Why do we coordinate colors with school subjects?


Photo courtesy of: Estelle Brousseau

Which class does each color belong to?

Estelle Brousseau, Staff Writer

The debate over what color best represents math, English, history, and science has been going on for quite some time among students. There is a reason why we attempt to coordinate colors with subjects; it’s all psychology. 

   An entire memory can be associated with a color. Specifically, there are a few reasons for warm and cool colors being paired with memories. 

   “Most of my science books were green so I kind of subconsciously associate it with that color,” freshman Jessie Mburo said. 

   Mburo recalls seeing the green book every time she was in her science class. It left an imprint in her brain causing her to subconsciously match green with science. 

   If something major has happened or happened repeatedly, and a certain color was involved, then it will leave a mark on your brain. Memory can affect what you think about color, even from when you were a toddler. 

   Even a saying may remind you of color. The phrase ‘I’m green with envy’ may make an impression in your brain that green is seen as a negative color. That would lead you to associate bad (for you) subjects with green. 

   “Math, I usually see it as a blue because it’s, like, bright and overwhelming,” Mburo said.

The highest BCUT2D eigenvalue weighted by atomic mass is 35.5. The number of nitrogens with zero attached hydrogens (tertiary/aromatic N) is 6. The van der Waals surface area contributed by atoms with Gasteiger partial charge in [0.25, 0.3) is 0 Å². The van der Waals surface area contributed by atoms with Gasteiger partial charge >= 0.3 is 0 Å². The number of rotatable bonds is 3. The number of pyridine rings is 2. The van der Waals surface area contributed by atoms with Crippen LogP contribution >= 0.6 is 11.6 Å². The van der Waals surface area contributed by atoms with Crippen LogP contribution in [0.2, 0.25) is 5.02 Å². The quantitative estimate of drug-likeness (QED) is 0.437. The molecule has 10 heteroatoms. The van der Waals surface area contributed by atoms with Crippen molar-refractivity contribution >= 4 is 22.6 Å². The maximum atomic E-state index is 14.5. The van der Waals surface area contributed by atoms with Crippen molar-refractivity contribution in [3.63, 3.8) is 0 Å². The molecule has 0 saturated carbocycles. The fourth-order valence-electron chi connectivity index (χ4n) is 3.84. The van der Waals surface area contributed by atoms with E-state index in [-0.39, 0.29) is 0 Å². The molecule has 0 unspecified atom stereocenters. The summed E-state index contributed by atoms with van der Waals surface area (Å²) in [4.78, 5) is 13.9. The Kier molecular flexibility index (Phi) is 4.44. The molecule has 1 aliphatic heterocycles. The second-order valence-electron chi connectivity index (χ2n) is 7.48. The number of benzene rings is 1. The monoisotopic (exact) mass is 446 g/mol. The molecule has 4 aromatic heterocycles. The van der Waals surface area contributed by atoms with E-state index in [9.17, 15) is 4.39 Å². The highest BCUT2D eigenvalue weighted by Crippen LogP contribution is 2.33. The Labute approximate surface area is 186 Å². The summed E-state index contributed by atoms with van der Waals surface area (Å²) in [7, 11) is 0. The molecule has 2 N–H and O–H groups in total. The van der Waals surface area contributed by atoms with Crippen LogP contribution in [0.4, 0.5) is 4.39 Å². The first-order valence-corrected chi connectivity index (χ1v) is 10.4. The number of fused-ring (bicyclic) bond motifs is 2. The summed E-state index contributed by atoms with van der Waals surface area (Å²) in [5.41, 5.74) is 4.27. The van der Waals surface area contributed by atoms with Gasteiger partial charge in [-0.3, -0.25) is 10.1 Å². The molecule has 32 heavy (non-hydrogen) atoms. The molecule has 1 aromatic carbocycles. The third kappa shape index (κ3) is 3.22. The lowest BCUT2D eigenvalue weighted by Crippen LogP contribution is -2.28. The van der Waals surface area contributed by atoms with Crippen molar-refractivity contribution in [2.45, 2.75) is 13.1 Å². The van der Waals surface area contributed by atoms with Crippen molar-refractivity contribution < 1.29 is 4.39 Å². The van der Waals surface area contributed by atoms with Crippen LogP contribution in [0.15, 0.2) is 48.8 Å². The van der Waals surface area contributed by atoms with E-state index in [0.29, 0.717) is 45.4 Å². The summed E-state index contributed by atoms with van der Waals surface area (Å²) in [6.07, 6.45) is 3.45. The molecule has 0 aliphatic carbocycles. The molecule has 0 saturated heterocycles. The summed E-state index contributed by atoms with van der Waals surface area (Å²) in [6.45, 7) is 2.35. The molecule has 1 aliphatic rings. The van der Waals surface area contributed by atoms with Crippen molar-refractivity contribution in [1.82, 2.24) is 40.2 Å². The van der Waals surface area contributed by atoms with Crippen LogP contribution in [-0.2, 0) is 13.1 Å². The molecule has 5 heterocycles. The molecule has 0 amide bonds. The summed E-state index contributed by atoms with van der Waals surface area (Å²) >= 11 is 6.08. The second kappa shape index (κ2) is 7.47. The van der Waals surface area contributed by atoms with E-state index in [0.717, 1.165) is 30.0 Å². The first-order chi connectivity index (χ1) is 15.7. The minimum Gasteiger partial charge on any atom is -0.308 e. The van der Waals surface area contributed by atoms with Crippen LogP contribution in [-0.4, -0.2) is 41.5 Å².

According to The Physiology and Psychology of Colour, “Blue stimulates the anterior hypothalamus, which contains the main regulating part of the parasympathetic nervous system.” The parasympathetic nervous system controls the body’s ability to relax. Therefore, blue helps the body relax. 

   Mburo felt that red didn’t fit any school subject, and yet freshman Leah Wood believes that red best fits English class, although she can’t quite explain why English is red. 

   “When I think of English, my brain thinks of red,” Wood said. 

   She enjoys the color red just as much as she enjoys English class. Also, the red ink teachers have traditionally used to mark up papers may have left a mark in her memory. It may also have to do with the fact that red is a warm color.

   “The sympathetic nervous system causes dilation of the blood vessels which increases blood flow, heart rate, and blood pressure,” Mayer and Bhikha, authors of The Physiology and Psychology of Colour said. This creates energy for a person when seeing this color or thinking very intensely about it. 

   As kids, we were taught to be neat and to have folders to represent subjects. What folder colors did you choose for each subject and why? It’s all a matter of the brain.